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HARBOTTLE & JONAS - The Sea Is My Brother 

HARBOTTLE & JONAS - The Sea Is My Brother 
Brook View Records BVR001 

What makes a great song? Is it the lyrics, possibly; is it the musicology, perhaps; is it a combination of both; or is it the test of time? The Sea Is My Brother by Harbottle & Jonas, a husband and wife team, is competent and even accomplished, but in the final analysis, it lies within the musical trammels of many a young modern duo. The Harbottle & Jonas team can claim authorship for most of the tracks, with only two of the 11 being written by different composers. David Harbottle contributes vocals, acoustic guitar and banjo. Freya Jonas adds her safe and pleasant-sounding lead and harmony vocal, along with harmonium and concertina. Other instruments - violin, cello, mandolin, double bass, mandola, drums, trumpet, oboe and additional vocals - are provided by ‘special guest’ artists.

The Sea Is My Brother, as the title implies, is a musical foray into all things nautical. There are several themes explored. Was It You? by Ewen Carruthers concerns Scott of the Antarctic. Father Thomas Byles is a song about personal sacrifice aboard the sinking Titanic. A Lady Awakes is an account of the heroics of Grace Darling. Liverpool City is about the age-old predicament of a sailor leaving his true love behind. Elizabeth Prettejohn is an instrumental piece where the assembled musicians give full rein to their musical talents. In my view, by far the most successful song on the album is the last track, Saved Alone, by Freya Jonas. Sung with great empathy by Freya, it is the only song for me where there is true engagement and connection to the catastrophic sense of loss inherent in the material.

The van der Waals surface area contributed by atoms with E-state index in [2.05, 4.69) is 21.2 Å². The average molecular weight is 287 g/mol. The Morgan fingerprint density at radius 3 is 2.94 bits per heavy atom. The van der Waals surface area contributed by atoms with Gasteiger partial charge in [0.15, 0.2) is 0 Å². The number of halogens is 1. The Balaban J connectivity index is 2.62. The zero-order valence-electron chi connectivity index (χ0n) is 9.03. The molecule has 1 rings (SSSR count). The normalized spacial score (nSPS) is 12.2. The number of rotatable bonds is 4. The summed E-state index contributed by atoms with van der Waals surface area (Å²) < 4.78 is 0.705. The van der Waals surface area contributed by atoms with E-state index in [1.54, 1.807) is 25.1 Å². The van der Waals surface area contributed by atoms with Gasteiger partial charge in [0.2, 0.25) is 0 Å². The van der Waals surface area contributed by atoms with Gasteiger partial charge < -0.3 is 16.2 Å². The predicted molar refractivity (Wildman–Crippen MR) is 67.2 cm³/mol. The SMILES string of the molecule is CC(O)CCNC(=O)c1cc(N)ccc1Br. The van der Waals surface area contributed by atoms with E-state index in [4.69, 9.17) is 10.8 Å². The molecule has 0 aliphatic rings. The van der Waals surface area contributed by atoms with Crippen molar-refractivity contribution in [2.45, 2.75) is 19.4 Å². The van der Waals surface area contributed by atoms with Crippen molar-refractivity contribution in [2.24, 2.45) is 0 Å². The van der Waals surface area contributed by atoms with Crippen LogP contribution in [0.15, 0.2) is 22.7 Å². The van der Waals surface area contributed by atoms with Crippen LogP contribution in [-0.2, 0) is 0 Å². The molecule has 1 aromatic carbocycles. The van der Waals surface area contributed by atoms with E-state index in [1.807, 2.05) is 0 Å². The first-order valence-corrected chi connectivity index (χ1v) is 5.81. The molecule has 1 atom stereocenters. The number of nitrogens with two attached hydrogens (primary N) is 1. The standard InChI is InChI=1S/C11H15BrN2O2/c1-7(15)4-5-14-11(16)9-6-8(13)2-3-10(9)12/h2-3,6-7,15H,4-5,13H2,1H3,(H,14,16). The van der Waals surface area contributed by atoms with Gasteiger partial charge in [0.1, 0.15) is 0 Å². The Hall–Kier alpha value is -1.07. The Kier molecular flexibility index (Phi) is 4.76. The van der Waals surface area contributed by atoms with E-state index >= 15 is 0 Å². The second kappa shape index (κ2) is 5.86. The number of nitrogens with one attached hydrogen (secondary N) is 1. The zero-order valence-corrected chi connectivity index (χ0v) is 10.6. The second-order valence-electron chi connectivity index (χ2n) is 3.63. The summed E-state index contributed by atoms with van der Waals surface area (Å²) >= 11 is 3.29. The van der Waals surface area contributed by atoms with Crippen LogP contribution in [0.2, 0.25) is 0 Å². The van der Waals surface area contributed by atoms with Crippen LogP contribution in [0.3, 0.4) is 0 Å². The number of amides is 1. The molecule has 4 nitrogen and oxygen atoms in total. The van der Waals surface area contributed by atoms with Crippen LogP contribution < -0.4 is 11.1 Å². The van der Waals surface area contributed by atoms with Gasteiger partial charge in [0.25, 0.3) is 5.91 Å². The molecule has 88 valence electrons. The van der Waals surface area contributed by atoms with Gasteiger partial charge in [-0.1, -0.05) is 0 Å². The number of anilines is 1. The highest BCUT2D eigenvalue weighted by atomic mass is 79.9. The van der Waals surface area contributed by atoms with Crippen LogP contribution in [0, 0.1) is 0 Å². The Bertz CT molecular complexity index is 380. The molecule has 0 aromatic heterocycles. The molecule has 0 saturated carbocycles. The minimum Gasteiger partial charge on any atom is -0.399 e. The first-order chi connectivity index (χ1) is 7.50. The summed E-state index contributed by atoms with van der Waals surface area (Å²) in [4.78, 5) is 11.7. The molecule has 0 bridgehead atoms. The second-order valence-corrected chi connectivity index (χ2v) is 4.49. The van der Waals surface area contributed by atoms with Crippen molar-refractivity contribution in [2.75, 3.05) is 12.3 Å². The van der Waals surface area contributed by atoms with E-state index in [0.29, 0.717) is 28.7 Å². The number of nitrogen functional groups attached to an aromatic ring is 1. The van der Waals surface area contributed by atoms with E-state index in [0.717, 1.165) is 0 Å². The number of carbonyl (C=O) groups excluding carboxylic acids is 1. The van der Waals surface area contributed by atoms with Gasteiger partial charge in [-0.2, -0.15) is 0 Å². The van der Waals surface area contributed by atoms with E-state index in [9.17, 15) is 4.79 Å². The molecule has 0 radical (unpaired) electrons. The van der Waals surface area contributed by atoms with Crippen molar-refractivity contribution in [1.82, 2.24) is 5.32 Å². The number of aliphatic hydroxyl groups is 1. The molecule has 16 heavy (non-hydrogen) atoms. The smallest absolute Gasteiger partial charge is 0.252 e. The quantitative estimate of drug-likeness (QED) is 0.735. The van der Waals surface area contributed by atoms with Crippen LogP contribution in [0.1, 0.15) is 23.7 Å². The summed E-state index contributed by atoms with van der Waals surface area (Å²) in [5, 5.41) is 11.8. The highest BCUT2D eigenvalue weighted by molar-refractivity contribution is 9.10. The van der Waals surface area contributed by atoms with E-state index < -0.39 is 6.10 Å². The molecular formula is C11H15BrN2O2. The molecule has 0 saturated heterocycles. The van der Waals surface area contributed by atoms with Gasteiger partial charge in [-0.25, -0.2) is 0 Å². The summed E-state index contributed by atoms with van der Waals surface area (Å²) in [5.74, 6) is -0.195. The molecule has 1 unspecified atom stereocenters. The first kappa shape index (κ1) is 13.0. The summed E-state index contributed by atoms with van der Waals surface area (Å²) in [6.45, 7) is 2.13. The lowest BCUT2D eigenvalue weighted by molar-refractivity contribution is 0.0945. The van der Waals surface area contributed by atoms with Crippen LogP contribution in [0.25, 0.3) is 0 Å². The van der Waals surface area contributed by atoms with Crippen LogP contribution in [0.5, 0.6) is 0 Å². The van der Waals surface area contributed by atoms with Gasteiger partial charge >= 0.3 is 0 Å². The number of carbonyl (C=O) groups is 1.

In terms of delivery, if you like your folk less traditional and more contemporary, there is much to be said for the Harbottle & Jonas style. The music is not earth-shatteringly original, or the themes explored unique, but the concept and performance of the CD is pleasant enough for all that.

John Oke Bartlett

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This album was reviewed in Issue 128 of The Living Tradition magazine.